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Choose one-     (a)    (a)     (a)


There are some things in life we get to choose, and
some things we don’t. Well, okay, there’s a lot of things
we don’t. Way more that we don’t. Okay, most of life is
spent dealing with choices we didn’t make.

I am male . I did not choose that.

I am “white”. I did not choose that.

I am American. I did not choose that.

I am Italian, Irish, and a Yankee as well. All choices
made for me by the circumstances of my birth. I also
grew up Catholic, Democrat and blue collar (not
surprising considering my ethnic background and Great
Lakes area environment). As many do, I adopted my
family ways in most aspects of life. I was an altar boy.
I rooted for Kennedys. I did basically whatever my folks
did until I was old enough to understand and question
things for myself and begin to learn which choices I could
make and which I couldn’t.

Well, I couldn’t change the fact that I was a white
male. I couldn’t change my height. I could change my
weight and appearance (to some degree). Health is a
choice we can often make. Appearance is always a
choice we can make at some level.

I was raised a Catholic, like both of my parent’s
families. I went to Catholic schools and played in one of
the church sports leagues. When I got older I learned more
about other faiths. At first I questioned everything,
tried to read everything and understand all the other
faiths. In the end, I still considered myself relatively
Catholic, but I have a much better understanding of the
world and other religions.

The biggest choice I could make is my behavior.
Everything I am, everything I want, everything I do is
affected by my behavior- my attitude, and the way I treat
others. I was born in the “sexist 50s”. That does not
make me sexist. Treating women badly would do it, or if I
actually believed any of that sexist crap, that would do it.
Also, the bible’s language tells me to include all women
when we say ‘man’ or ‘men' as in ‘mankind’, as well as every
race. I choose to believe that more objective truth.

Likewise, I am not racist because I am white. I can’t
look back at my ancestry and find racial atrocities to feel
ashamed and guilty for. I can’t read the news without
being incensed by racial issues. I can’t justify the
oppression of anyone in this country. I did not choose to
be American, but I can choose the way I interpret the
Declaration, the Constitution, and the Bill of Rights.
Maybe Washington and Jefferson had slaves, but Lincoln
changed that, and I can see this as proof to me that “all
men are created equal’. I choose to view racism and the
concept of racial superiority or inferiority as immature,
childish jealousies and fears, not deserving of serious
consideration. I can’t make people believe that. All I can
do is act on my beliefs and try not to step on any toes.

That’s not easy, since I am probably the single worst
demographic type in the U.S. today. Single, white, male,
no kids, over 50, middle class suburban childhood. There
are few that will try to believe that I am not racist, sexist,
capitalist, bigoted or whatever they’re mad at or want to
blame for their ills. Well, I didn’t cause those problems,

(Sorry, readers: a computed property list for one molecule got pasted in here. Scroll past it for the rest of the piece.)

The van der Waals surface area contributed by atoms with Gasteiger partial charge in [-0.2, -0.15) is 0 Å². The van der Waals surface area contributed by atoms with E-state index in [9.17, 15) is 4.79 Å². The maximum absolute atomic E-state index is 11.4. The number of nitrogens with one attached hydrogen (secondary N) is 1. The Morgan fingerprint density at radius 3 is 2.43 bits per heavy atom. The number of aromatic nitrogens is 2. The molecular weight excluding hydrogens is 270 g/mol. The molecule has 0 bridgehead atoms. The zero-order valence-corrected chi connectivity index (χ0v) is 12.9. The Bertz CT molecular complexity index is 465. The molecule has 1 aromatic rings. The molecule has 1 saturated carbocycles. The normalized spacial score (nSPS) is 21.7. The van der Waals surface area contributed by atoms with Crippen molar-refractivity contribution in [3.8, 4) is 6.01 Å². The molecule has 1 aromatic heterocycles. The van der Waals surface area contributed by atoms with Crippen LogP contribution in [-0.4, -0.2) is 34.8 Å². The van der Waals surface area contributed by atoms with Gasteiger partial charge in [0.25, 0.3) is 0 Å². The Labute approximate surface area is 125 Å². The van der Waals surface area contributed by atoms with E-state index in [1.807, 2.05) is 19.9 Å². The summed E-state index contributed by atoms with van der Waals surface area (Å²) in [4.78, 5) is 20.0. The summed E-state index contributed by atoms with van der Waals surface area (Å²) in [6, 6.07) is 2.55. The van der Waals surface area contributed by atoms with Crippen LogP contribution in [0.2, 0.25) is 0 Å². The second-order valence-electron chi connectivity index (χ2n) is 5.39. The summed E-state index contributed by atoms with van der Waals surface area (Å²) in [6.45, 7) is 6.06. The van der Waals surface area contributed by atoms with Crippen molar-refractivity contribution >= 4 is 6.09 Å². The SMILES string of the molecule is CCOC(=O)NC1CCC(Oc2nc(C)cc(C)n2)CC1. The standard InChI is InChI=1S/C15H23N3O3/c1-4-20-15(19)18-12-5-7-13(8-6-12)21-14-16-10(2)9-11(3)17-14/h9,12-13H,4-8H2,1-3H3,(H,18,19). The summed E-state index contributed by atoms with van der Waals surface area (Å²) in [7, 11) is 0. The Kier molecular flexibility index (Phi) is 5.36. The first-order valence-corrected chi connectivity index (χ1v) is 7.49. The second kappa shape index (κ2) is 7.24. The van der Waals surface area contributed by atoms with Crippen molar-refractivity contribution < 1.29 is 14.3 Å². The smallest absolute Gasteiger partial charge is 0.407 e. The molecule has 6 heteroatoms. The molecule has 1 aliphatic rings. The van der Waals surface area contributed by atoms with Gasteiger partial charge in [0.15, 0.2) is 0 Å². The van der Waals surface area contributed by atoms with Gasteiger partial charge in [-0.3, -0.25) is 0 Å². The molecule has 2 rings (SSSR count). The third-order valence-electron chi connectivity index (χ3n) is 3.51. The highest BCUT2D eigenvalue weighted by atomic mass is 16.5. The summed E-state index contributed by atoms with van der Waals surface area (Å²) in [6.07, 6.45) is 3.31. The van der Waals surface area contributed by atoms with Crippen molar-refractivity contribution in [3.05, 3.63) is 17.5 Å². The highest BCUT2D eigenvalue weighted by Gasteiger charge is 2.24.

and I can’t help if I’m being punished me for them.

As for politics, I inherited my dad’s, a bit. I think that’s
fairly common for baby boomers and their folks alike.
Politics, like religion, are often rooted in family tradition
and social level. In general, the rich have usually been
conservative and the poor (most predictably) demanding
change (liberals). Nowadays, people have more
opportunity to be informed than ever, and yet many still
cling to political heritages. Choosing a political position
can be tough, but it is still a choice, not an inheritance.
Sooner or later, everyone must learn to evaluate their
choice of political sides objectively, if only to confirm
their opinions. I found, in time, that I did share many of
my parent’s beliefs and opinions. Over the years, they
came to agree with many of my differing thoughts. I
learned that they were really more middle of the
road than outright Democrat. And the same went for
most of our neighbors, Republicans alike. It seemed to
me, early on, that both parties were so extreme, the
average person had to choose whichever would help them,

Traditionally Democrats have represented workers,
and Republicans, the employers. It is very difficult for
the voter to break the custom and vote the other party.
Both parties are presented in an “only one will do”
manner. I think most people would rather have all the
information on an issue before they vote on it. We don’t
expect that at all. We are used to the polarization of the
'two party' system. We expect to hear only the extreme
aspects of the story from both sides. Sadly, we vote on
many issues based on what will hurt us the least, not
what will solve the problem best. Through all of this there
remains a cynical sense of futility, the feeling that the
average citizen can’t make political choices, that their
vote is meaningless.

Well, my friends, wake up!!! Politics and
government, behavior and integrity- all are choices that
we make and unless we demand real facts and full
participation in the process, we punt our rights to anyone
who sees a way to profit from them.

You can choose, too. We can all choose.

copyright 2000 Pegwood Arts all rights reserved

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